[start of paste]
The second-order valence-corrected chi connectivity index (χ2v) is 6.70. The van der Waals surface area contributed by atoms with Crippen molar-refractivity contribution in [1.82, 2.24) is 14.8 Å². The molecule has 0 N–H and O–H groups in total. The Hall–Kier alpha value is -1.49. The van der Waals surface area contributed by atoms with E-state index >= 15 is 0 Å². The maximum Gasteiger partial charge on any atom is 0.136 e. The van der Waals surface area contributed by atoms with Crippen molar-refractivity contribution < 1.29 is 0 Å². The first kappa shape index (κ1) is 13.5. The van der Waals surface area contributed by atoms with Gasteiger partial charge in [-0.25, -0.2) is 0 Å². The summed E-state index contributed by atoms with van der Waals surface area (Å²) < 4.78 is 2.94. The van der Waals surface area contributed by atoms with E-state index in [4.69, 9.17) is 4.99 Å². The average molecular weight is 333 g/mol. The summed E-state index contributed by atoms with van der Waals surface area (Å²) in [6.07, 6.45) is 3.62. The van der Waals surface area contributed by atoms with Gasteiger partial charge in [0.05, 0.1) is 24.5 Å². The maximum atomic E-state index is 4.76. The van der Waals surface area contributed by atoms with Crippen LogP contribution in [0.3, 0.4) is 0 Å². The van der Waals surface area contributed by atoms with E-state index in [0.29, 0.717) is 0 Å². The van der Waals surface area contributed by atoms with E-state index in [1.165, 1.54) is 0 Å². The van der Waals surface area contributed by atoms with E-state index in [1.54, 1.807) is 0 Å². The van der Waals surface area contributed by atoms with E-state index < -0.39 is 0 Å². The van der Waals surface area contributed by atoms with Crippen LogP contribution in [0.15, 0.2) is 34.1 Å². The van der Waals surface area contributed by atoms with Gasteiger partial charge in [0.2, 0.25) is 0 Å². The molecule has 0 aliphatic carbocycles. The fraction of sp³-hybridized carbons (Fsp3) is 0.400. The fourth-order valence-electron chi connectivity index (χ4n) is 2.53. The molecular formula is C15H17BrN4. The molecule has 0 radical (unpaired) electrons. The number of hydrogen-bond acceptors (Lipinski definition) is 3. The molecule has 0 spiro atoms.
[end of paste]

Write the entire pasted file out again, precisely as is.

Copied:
The second-order valence-corrected chi connectivity index (χ2v) is 6.70. The van der Waals surface area contributed by atoms with Crippen molar-refractivity contribution in [1.82, 2.24) is 14.8 Å². The molecule has 0 N–H and O–H groups in total. The Hall–Kier alpha value is -1.49. The van der Waals surface area contributed by atoms with E-state index >= 15 is 0 Å². The maximum Gasteiger partial charge on any atom is 0.136 e. The van der Waals surface area contributed by atoms with Crippen molar-refractivity contribution < 1.29 is 0 Å². The first kappa shape index (κ1) is 13.5. The van der Waals surface area contributed by atoms with Gasteiger partial charge in [-0.25, -0.2) is 0 Å². The summed E-state index contributed by atoms with van der Waals surface area (Å²) < 4.78 is 2.94. The van der Waals surface area contributed by atoms with E-state index in [4.69, 9.17) is 4.99 Å². The average molecular weight is 333 g/mol. The summed E-state index contributed by atoms with van der Waals surface area (Å²) in [6.07, 6.45) is 3.62. The van der Waals surface area contributed by atoms with Gasteiger partial charge in [0.05, 0.1) is 24.5 Å². The maximum atomic E-state index is 4.76. The van der Waals surface area contributed by atoms with Crippen LogP contribution in [0.3, 0.4) is 0 Å². The van der Waals surface area contributed by atoms with E-state index in [0.29, 0.717) is 0 Å². The van der Waals surface area contributed by atoms with E-state index in [1.165, 1.54) is 0 Å². The van der Waals surface area contributed by atoms with E-state index in [1.54, 1.807) is 0 Å². The van der Waals surface area contributed by atoms with E-state index < -0.39 is 0 Å². The van der Waals surface area contributed by atoms with Crippen LogP contribution in [0.15, 0.2) is 34.1 Å². The van der Waals surface area contributed by atoms with Gasteiger partial charge in [0.2, 0.25) is 0 Å². The molecule has 0 aliphatic carbocycles. The fraction of sp³-hybridized carbons (Fsp3) is 0.400. The fourth-order valence-electron chi connectivity index (χ4n) is 2.53. The molecular formula is C15H17BrN4. The molecule has 0 radical (unpaired) electrons. The number of hydrogen-bond acceptors (Lipinski definition) is 3. The molecule has 0 spiro atoms.